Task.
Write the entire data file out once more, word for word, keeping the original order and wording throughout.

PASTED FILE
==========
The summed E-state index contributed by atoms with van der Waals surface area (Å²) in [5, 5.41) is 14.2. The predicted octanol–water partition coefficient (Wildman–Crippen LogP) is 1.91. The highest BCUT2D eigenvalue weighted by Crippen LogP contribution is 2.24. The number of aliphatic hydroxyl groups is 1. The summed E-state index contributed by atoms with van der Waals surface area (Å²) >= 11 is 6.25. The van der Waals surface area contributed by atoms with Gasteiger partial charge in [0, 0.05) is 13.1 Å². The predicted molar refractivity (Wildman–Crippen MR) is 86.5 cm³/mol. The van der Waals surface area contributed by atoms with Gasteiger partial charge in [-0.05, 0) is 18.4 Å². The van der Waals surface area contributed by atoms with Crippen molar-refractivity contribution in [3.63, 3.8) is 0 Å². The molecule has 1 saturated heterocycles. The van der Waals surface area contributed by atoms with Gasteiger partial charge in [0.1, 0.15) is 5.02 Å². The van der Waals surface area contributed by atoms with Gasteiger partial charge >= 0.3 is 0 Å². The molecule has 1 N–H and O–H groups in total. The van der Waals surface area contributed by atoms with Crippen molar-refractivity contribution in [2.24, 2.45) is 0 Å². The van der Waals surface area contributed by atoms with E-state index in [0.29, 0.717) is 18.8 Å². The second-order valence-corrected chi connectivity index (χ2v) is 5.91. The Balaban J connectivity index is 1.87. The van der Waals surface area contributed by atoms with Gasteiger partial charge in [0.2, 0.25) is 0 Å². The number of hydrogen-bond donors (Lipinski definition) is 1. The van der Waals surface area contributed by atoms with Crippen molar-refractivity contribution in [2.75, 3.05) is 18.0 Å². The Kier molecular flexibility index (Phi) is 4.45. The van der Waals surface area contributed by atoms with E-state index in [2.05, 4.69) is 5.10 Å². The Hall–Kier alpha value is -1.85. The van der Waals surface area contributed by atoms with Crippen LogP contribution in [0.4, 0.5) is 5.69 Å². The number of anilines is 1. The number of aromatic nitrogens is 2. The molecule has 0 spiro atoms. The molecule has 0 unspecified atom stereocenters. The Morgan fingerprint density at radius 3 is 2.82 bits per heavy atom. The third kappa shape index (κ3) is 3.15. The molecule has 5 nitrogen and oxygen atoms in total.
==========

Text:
The summed E-state index contributed by atoms with van der Waals surface area (Å²) in [5, 5.41) is 14.2. The predicted octanol–water partition coefficient (Wildman–Crippen LogP) is 1.91. The highest BCUT2D eigenvalue weighted by Crippen LogP contribution is 2.24. The number of aliphatic hydroxyl groups is 1. The summed E-state index contributed by atoms with van der Waals surface area (Å²) >= 11 is 6.25. The van der Waals surface area contributed by atoms with Gasteiger partial charge in [0, 0.05) is 13.1 Å². The predicted molar refractivity (Wildman–Crippen MR) is 86.5 cm³/mol. The van der Waals surface area contributed by atoms with Gasteiger partial charge in [-0.05, 0) is 18.4 Å². The van der Waals surface area contributed by atoms with Crippen molar-refractivity contribution in [3.63, 3.8) is 0 Å². The molecule has 1 saturated heterocycles. The van der Waals surface area contributed by atoms with Gasteiger partial charge in [0.1, 0.15) is 5.02 Å². The van der Waals surface area contributed by atoms with Gasteiger partial charge >= 0.3 is 0 Å². The molecule has 1 N–H and O–H groups in total. The van der Waals surface area contributed by atoms with Crippen molar-refractivity contribution in [2.24, 2.45) is 0 Å². The van der Waals surface area contributed by atoms with E-state index in [0.29, 0.717) is 18.8 Å². The second-order valence-corrected chi connectivity index (χ2v) is 5.91. The Balaban J connectivity index is 1.87. The van der Waals surface area contributed by atoms with Gasteiger partial charge in [0.2, 0.25) is 0 Å². The number of hydrogen-bond donors (Lipinski definition) is 1. The van der Waals surface area contributed by atoms with Crippen molar-refractivity contribution in [2.75, 3.05) is 18.0 Å². The Kier molecular flexibility index (Phi) is 4.45. The van der Waals surface area contributed by atoms with E-state index in [2.05, 4.69) is 5.10 Å². The Hall–Kier alpha value is -1.85. The van der Waals surface area contributed by atoms with Crippen LogP contribution in [0.4, 0.5) is 5.69 Å². The number of anilines is 1. The number of aromatic nitrogens is 2. The molecule has 0 spiro atoms. The molecule has 0 unspecified atom stereocenters. The Morgan fingerprint density at radius 3 is 2.82 bits per heavy atom. The third kappa shape index (κ3) is 3.15. The molecule has 5 nitrogen and oxygen atoms in total.